Most of all, I loved the many times Julie Murphy gave incredible thoughts and insight.

Despite all of these great things, reading Dumplin’ made me kind of miserable. Maybe it would have been better to read than listen to it. I don’t know. I felt consumed by Willowdean’s negativity and that was just so hard. I don’t know what else to say about this book. I think it will probably resonate differently for each person who reads it.

Review: Once and For All by Sarah Dessen

Once and For All
Author: Sarah Dessen
Narrator: Karissa Vacker
Publication Date: June 6, 2017
Publisher: Listening Library
Genre: Young Adult, Contemporary, Romance

Rating: ★ ★ ★ ★ ½

Synopsis:

From Sarah Dessen, the beloved New York Times bestselling author of SAINT ANYTHING and JUST LISTEN, comes a new novel set in the world of wedding planning!

Is it really better to have loved and lost? Louna’s summer job is to help brides plan their perfect day, even though she stopped believing in happy-ever-after when her first love ended tragically. But charming girl-magnet Ambrose isn’t about to be discouraged now that he’s met the one he really wants. Maybe Louna’s second chance is standing right in front of her.

Sarah Dessen’s many fans will adore this latest novel, a richly satisfying, enormously entertaining story with humor, romance, and an ending that is so much more than happily ever after.


Wedding related romances have been all the rage lately. I’ve read books about wedding planners, bakers, photographers, etc. finding love a lot in the past year. They’re all different, but so similar. Each was focused on falling in love. That wasn’t what Once and For All was about. It was about more. That was surprisingly different — and in a great way.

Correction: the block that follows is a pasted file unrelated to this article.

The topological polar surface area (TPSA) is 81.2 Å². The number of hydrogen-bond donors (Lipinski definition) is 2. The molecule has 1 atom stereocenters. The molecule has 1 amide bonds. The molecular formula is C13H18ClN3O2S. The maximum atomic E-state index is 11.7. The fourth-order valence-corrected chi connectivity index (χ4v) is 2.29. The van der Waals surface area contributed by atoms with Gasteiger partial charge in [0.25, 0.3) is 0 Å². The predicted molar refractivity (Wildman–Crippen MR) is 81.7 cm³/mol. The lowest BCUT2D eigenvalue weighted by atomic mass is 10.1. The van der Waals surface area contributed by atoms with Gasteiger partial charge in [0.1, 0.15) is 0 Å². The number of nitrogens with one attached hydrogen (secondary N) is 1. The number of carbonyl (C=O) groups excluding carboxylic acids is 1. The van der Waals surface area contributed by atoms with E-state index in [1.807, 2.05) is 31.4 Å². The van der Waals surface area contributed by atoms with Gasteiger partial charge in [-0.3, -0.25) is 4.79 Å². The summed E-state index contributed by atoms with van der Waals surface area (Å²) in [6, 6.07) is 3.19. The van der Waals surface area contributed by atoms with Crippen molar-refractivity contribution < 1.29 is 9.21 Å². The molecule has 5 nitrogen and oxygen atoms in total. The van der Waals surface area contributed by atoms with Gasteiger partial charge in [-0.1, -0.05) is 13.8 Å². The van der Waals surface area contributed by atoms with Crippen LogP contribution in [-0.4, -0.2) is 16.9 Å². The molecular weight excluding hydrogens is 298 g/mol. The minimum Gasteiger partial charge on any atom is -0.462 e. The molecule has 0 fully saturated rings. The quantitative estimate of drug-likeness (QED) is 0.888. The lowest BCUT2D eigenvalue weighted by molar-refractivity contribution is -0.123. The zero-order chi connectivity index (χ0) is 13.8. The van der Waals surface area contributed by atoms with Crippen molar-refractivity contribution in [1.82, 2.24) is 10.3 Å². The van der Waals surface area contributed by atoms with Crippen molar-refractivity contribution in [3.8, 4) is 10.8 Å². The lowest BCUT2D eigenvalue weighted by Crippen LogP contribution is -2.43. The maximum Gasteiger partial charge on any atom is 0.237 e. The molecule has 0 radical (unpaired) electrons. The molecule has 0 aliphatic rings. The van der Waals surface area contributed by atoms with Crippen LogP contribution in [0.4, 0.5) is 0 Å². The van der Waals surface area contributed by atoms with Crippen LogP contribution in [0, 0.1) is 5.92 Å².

Once and For All was a story about love, but also a story about dealing with the loss of love. Louna is the wedding planner’s daughter. She’s worked at weddings for as long as she can remember, but this year being surrounded by love isn’t easy. After losing her first love, Ethan, Louna has lost her faith in that forever sort of love. Louna doesn’t believe she will ever find a love as perfect as the love she had with Ethan.

Unfortunately (or fortunately!) for Louna, the newest employee of her mother’s business isn’t about to let her abandon love forever. Ambrose is annoyingly in love with the feeling of falling in love. He’s determined to prove to Louna that one bad breakup isn’t the end, and that there’s another great love out there for her.

I’m happy I listened to Once and For All. Karissa Vacker is an excellent narrator. I loved the way her voice brought Sarah Dessen’s words alive. It felt like a close friend was personally sharing her story with me. Louna was a great main character on her own, but hearing her thoughts through someone’s voice made it feel like she was a close friend personally sharing her complex feelings. All her thoughts and feelings felt that much more real and raw.

Ambrose was an interesting character. I loved the things he taught Louna. For someone I thought was going to be shallow, he really wasn’t. He may not have always made the smart decision, but everything he did was with good intention. Ambrose had more heart than I expected.

My favorite thing about this book was the way that it was written. One and For All alternated between the present and the past. Sarah Dessen shares both Louna and Ambrose’s, and Louna and Ethan’s love stories. There’s a natural progression of both couples’ stories and how one leads to the other. It was done in such a way that made Louna’s beliefs about love completely understandable and so easy to relate to. I was so impressed with how Sarah Dessen described the act of falling in love and all the excitement and emotion that goes with it.

Speaking of  Ethan… I am sad he and Louna didn’t get a longer love story. I loved him for so many reasons. I can see why Louna wasn’t sure there would be another love like his for her. I wish there had been a happily ever after for them, even though I’m happy how the story ended.

Another thing I loved was all the detail included about wedding planning. Some of those details brought back memories of my own wedding. It’s definitely harder planning a wedding than one would think. There are so many little things to organize and keep track of. I can’t imagine being a wedding planner and dealing with people getting married. You would have to be able to tolerate a lot!

With Once and For All Sarah Dessen continues her streak as the Queen of young adult contemporaries. It was a brilliantly written story filled with so much heart. I highly recommend it!